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While conducting research for my 2021 Wisconsin Public Safety Commission (WIPSCOM) conference presentation, it became immediately clear that securing the nation’s public safety answering points (PSAPs) is no longer just an IT challenge. Shifting from an analog to digital operating environment — the next generation of 911 — will require strategic investments into three key areas: people, processes and technology. As call center technology evolves nationwide, the need for greater cybersecurity in the public safety space has never been more important. Internet connected systems Traditionally, PSAPs received calls over analog telephone networks consisting of copper wire transmission lines and dated cellular networks spanning a smaller area in close proximity to call centers. With the introduction of next generation 911 and the accompanying digital telephone networking services, the exposure of call center networks to would-be attackers has exponentially increased, allowing potential access from anywhere due to internet connected systems. A good analogy is thinking of the points of entry into your home. The legacy method allowed two entries into the house — the front and back door. With the introduction of digital networks, there are now more doorways into the home or call center, signifying a greater need for security and employee awareness of threats. Many of these recent attacks target people using a technique called social engineering First responder organizations Since 2019, there have been approximately 300 cyberattacks impacting local government agencies, including police stations, emergency dispatch call centers and first responder organizations. 125 of these attacks specifically focused on public safety agencies such as firefighting or EMT stations, with attacks reported in all 50 states. More recent examples show that cyberattacks focusing on our first responders are increasing at an alarming rate. Many of these recent attacks target people using a technique called social engineering. This is when attackers attempt to trick victims through telephone calls and/or emails to assist the attacker in introducing viruses to the network, provide sensitive data or share usernames and passwords to achieve their criminal motives. Cyber criminals' primary objective is to use social engineering techniques to achieve a much more serious attack: ransomware. Critical computer systems Ransomware is a type of malicious software (malware) that prevents access to sensitive files Ransomware is a type of malicious software (malware) that prevents access to sensitive files, data and critical computer systems using encryption that only the attacker can unlock. Victims must pay a random sum of money, usually in an untraceable cryptocurrency, to the attacker who promises to decrypt data once they receive the funds. A look at attacker motivations can help us all understand — and mitigate — the threat to our first responders. Here are three primary reasons why cybercriminals target public safety answering points: Monetary gain: Infecting a PSAP with ransomware can lead to significant payouts in order to restore first response services. Disruption of services: Shutting down critical services can put threat actors in the public eye while also playing a major role in multi-stage attacks. Cheap thrills: Attackers and, at times, even misguided amateurs can target critical services for notoriety or social standing. Mitigating cyber risk The human element, actions or inactions played a direct role in 85% of data breaches Regardless of the motivation, the outcome is generally the same: a disruption of first response services that are critical to protecting our communities and families. According to Verizon's 2021 Data Breach Investigations Report, the human element -- or people’s decisions, actions or inactions -- played a direct role in 85% of data breaches. As cyber threats targeting PSAPs and first responder teams continue to grow in number and severity, addressing the threat through employee awareness and education is a good first step in mitigating cyber risk. Here are four steps any PSAP can take now to assess and mitigate cyber threats targeting their organization. Security awareness training Educate employees with security awareness training - Ongoing security training efforts should occur at a general level for all PSAP employees, followed by more targeted, role-based security training for key roles and departments such as call center managers, dispatchers or those with access to sensitive data. General security awareness training efforts should focus on broad but relevant security topics employees are likely to encounter, such as how to identify a phishing email. Security training programs should occur at least annually, and training content reviewed semi-annually Role-based security training efforts should go one step further and include topics like how management should respond to ransomware payment demands or how to verify the identity of external callers asking for sensitive information or urgent payments. Security training programs should occur at least annually, and training content reviewed semi-annually to ensure completeness, accuracy and relevance of training content related to your operating environment. Physical building access Verify and strengthen employee access controls - This includes physical building access and logical access to any information or computer systems your organization operates. Most organizations have several internal or external users such as vendors, cleaning companies and other organizations who come into contact with the offices or other physical locations, increasing the risk of theft or unauthorized access via impersonation or tailgating attacks. Ensure exterior locations are sufficiently secured via electronic badge access or a minimum of key access with code entry. First responders and public service agencies should train employees to visibly display employee badges and report infringements to management in the event an attacker infiltrates the building. Multi-Factor authentication External visitors should be required to announce their arrival in advance to the organization External visitors should be required to announce their arrival in advance to the organization, enter through designated areas, check-in with a receptionist or direct contact, log their entry, show identification and wear a clearly identifiable visitor badge. Access to computer systems that contain sensitive data such as employee records or connections to other state and federal agencies should be secured via multi-factor authentication. Multifactor authentication is a security term referring to authenticating a computer system using several factors, including something you know (e.g., username or password) , something you have (e.g., smartphone) or something you are (e.g., fingerprints or voice pattern). Using two or more factors when accessing a computer system is crucial to keeping the cybercriminals out! Federal threat intelligence Leverage free resources to mature your cybersecurity posture - First responders and public service organizations have many free cybersecurity resources at their disposal. This includes federal threat intelligence via security advisories, which outline vulnerable software or hardware products they use, and direct consultation services from cyber response teams local to the area, which are taxpayer funded. The US-CISA also provides regional consultation services to assist all local government agencies Every first responder and public service organization should consider becoming a member of a relevant Information Sharing and Analysis Center (ISAC) such as the Multi-State Information Sharing and Analysis Center (MS-ISAC), as they provide free threat intelligence services and consultation resources to help boost cybersecurity. The US-Cybersecurity and Infrastructure Security Agency (US-CISA) also provides regional consultation services to assist all local government agencies in maturing their cybersecurity posture. Public service organizations Hire external security firms to identify and correct weaknesses - To the extent allowed by budgets and personnel, first responders and public service organizations should hire external security or audit firms to assess the state of their cybersecurity practices and posture. These firms specialize in security best practices and assess security controls' adequacy across a wide array of organizations. It is often useful to bring these firms in for a fresh perspective on how the organization operates and its vulnerabilities. These engagements are typically performed annually and focus on core computer systems and business processes that involve sensitive data.
The risks to firefighters’ health can steadily increase with each year. Though long-term health complications don’t deter department men and women from confronting these hazards, there are ways to reduce the threat of occupational disease. Respiratory problems (like asthma) are among the most common health problems firefighters experience in their tenure. Other, more serious breathing problems, however, may develop decades later. Studies of firefighters employed between 1950 and 2009 revealed an excess of cancers of the bladder, brain, esophagus, intestines, kidney, lung, prostate, rectum, stomach, and testes. New research has also revealed an increase in rates of mesothelioma among firefighters. 10 Mesothelioma Prevention Tips To prevent developing serious health problems, the 1.1 million career and volunteer firefighters in the U.S. can utilize a few easy strategies. 1. Put on Appropriate Gear Before Exposure to Smoke and Fire A majority of the occupational diseases for which firefighters are at risk affect the respiratory and digestive tracts. The risk stems from cancer-causing particles that typically enter the body through the nose or mouth. Over time, they cause changes in the DNA in the cells lining the lungs, stomach, heart cavity, and more. Prevent inhaling or ingesting dangerous fumes, dust, and smoke by donning the proper self-contained breathing apparatus (SCBA) before beginning work. 2. Keep Work Gear Separate From Clothing, and Don’t Take Them Home Always keep your gear and clothing separate and avoid taking the gear home to prevent contaminating surfaces Through your normal firefighting activities, your gear will likely accumulate toxic particles after use. These carcinogens (i.e., cancer-causing agents) can be transferred to your clothing through simple contact. Storing your personal clothes together in a bag, trunk, or locker with your gear could be enough to contaminate them. As a result, it’s a good idea to always keep your gear and clothing separate. Also, avoid taking your gear home to prevent contaminating surfaces (such as carpet) there. 3. Completely Clean Contaminated (and Potentially Contaminated) Gear It’s not enough to simply keep firefighting gear and personal protective equipment (PPE) separate to prevent the transfer of potentially hazardous particles. Regularly handling these items could also put you at risk of airborne exposure as well as toxic contact with your skin. Clean all gear and equipment according to the manufacturer’s recommendation and department guidelines to ensure it is safe for future use. 4. Bathe After Possible Exposure to Asbestos and Other Carcinogens The final step in preventing toxic exposure is cleaning is cleaning your hair, skin, and nails after working in hazardous areas. Dust and other pollutants can travel on your body, causing health problems for you and anyone you may come into close contact with. Secondary carcinogenic exposure typically occurs when firefighters bring home contaminants on their body or clothes. Once there, toxic particles may be transferred to fabrics on furniture, carpet, through the laundry machine, and through direct skin-to-skin contact (such as a hug). Wash your skin and hair fully, cleaning beneath your nails too, before going home to prevent unintentional exposure to family members. 5. Follow All Safety Guidelines When Working in Old Buildings, Crumbling Structures Though the use of asbestos (a material directly linked to lung cancer, asbestosis, and mesotheliomas) has dramatically declined since the 1980s, many older buildings still contain large amounts of the material in its insulation, wallboard, and cement. When the materials are mishandled or broken, asbestos fibers can be released into the air, then inhaled or ingested. Follow all safety rules when working in old buildings and crumbling structures to prevent disturbing and spreading asbestos. Replace any asbestos-containing gear with modern, safer versions to reduce your risk of hazardous exposure 6. Replace Old Gear When Recommended, and Replace Any Asbestos-containing Gear Due to the fireproofing qualities of asbestos, it was used as much in firefighting equipment as it was in construction products. Proximity suits, used to provide protection from extreme levels of heat, used a protective layer of asbestos since the 1930s before eventually being phased out of the fabric. Over time and through repeated use, old firefighting equipment and gear may break, tear, or flake, and expose users to asbestos. Replace any asbestos-containing gear with modern, safer versions to reduce your risk of hazardous exposure. 7. Play Close Attention to Your Health and Note Any Changes While following cancer prevention tips can reduce your risk of developing health problems, catching an illness early can also benefit your long-term health. If you notice any changes in your physical, mental, and emotional health, take note of their frequency and severity. Next, make an appointment with your primary care provider as soon as possible to discuss them. For example, if you experience a dry cough for at least eight weeks, you could be experiencing the early symptoms of chronic lung disease. Some respiratory illnesses are reversible and treating them as soon as possible may give you the best prognosis. 8. Make Regular Health Screening Appointments Maintaining a regular schedule of health screenings helps catch abnormalities in their earliest stages Firefighters are regularly exposed to toxic gases, fumes, and dust that can cause respiratory diseases up to 40 years later. Consequently, in many cases of occupational cancer, the individual is not aware of internal growing tumors until it’s too late. By maintaining a regular schedule of health screenings, you may be able to catch abnormalities in their earliest stages. Lung cancer, for example, is considered easiest to treat (and potentially cure) when caught in stages 1 or 2. Advanced-stage lung cancers, on the other hand, may only be treated with palliative care options. 9. Don’t Smoke Smoking tobacco cigarettes not only causes its own long-term health problems, but the habit can also increase cancer risks caused by occupational exposure. Developing mesothelioma, for example, is a greater risk for smokers. Too, smoking can worsen symptoms of respiratory disease (such as cough and difficulty breathing). The International Association of Fire Fighters maintains a page of resources to campaign for smoke-free unions. Other members of the department, family, and friends may be needed to help an individual quit smoking. 10. Research the Latest Safety Protocols The field of fire safety is constantly expanding with new tools and techniques. As recent events continue to reshape the lives of people worldwide, the future of firefighting may likewise change. Continuously researching the latest safety protocols and technology can help protect your overall health for years to come.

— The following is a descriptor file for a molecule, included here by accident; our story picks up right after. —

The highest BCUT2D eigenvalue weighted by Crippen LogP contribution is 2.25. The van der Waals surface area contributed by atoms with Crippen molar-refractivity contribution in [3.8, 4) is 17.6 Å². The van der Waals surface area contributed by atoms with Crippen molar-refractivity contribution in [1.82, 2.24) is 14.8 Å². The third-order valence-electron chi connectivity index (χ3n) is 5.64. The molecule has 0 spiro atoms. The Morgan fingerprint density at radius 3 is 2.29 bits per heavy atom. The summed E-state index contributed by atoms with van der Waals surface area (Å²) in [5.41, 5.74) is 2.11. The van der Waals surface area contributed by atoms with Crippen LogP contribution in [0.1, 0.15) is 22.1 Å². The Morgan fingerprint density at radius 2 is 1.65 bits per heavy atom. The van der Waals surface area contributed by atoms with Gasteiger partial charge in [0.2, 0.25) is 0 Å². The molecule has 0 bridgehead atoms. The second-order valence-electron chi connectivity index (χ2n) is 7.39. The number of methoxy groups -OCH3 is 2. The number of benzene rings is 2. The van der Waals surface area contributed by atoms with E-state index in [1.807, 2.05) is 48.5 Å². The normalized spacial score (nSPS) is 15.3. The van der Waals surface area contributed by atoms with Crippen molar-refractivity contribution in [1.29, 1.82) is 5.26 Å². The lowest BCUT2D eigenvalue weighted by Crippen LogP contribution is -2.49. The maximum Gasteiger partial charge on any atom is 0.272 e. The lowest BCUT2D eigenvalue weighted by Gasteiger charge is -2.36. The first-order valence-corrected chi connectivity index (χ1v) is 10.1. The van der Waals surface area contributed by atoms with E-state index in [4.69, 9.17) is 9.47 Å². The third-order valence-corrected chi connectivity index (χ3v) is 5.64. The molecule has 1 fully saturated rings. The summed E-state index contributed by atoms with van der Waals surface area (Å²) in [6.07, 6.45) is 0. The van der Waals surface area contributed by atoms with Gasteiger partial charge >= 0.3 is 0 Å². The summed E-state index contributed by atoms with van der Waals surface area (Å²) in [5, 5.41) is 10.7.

We at AEI Cables have sent out a message to the supply chain highlighting the need to use only approved cabling in critical signal and control equipment following the announcement of a revized version of the Code of Practice covering these areas of performance. In an open letter to customers, industry bodies and organizations, we are highlighting how the systems powered by these cables –including smoke and heat extraction systems–are critical in assisting fire services in the case of fire fighting and a safe evacuation. BS8519 Category 3 Control Cable AEI is the only supplier in the UK with independent approval from LPCB for BS8519 Category 3 Control fire performance cables with a fire survival time of up to 120 minutes. We feel strongly about this issue as a matter of safety and compliance. Using inferior types of cable for these applications is dangerous and poses a major risk. Some of these systems will simply not survive in a fire if a sub-standard cable is installed. Category 3 Control fire performance cables reduce harmful smoke, toxic gases and flame spread in the event of a fire. evacuation alarms The application of Category 3 Control fire performance cables also applies to evacuation alarms for the disabled Indeed, these cables also help fire and rescue services fighting a fire and evacuating people. The standard references and clarifies the products and levels of performance that should be used for all parts of the supply chain from specifiers to contractors and installers. The application of Category 3 Control fire performance cables also applies to evacuation alarms for the disabled in care homes, emergency voice communications systems and voice alarm systems in relevant buildings including tall buildings, office spaces, hospitals, care homes, shopping malls and stadia. AEI Cables’ FiretecEnhanced cabling has been approved and certified by LPCB to BS8519 (Annex B), Category 3 Control in addition to Category 2 Control.The BS Code of Practice under BS8519 contains six categories of cables, three for power cables and three for control cables each covering survival times of 30, 60 or 120 minutes. Mineral Insulated Cabling The Firetec Total Fire Solutions range offers Mineral Insulated Cabling (MIC), FiretecEnhanced fire performance cabling, accessories and technical support from the AEI Cables distribution facility at Washington, Tyne and Wear. All AEI Cables’ products are supplied with approvals from independent bodies including BASEC and LPCB. It also holds approvals from organizations including Lloyds, the MoD, Network Rail and LUL and works to international standards around the world.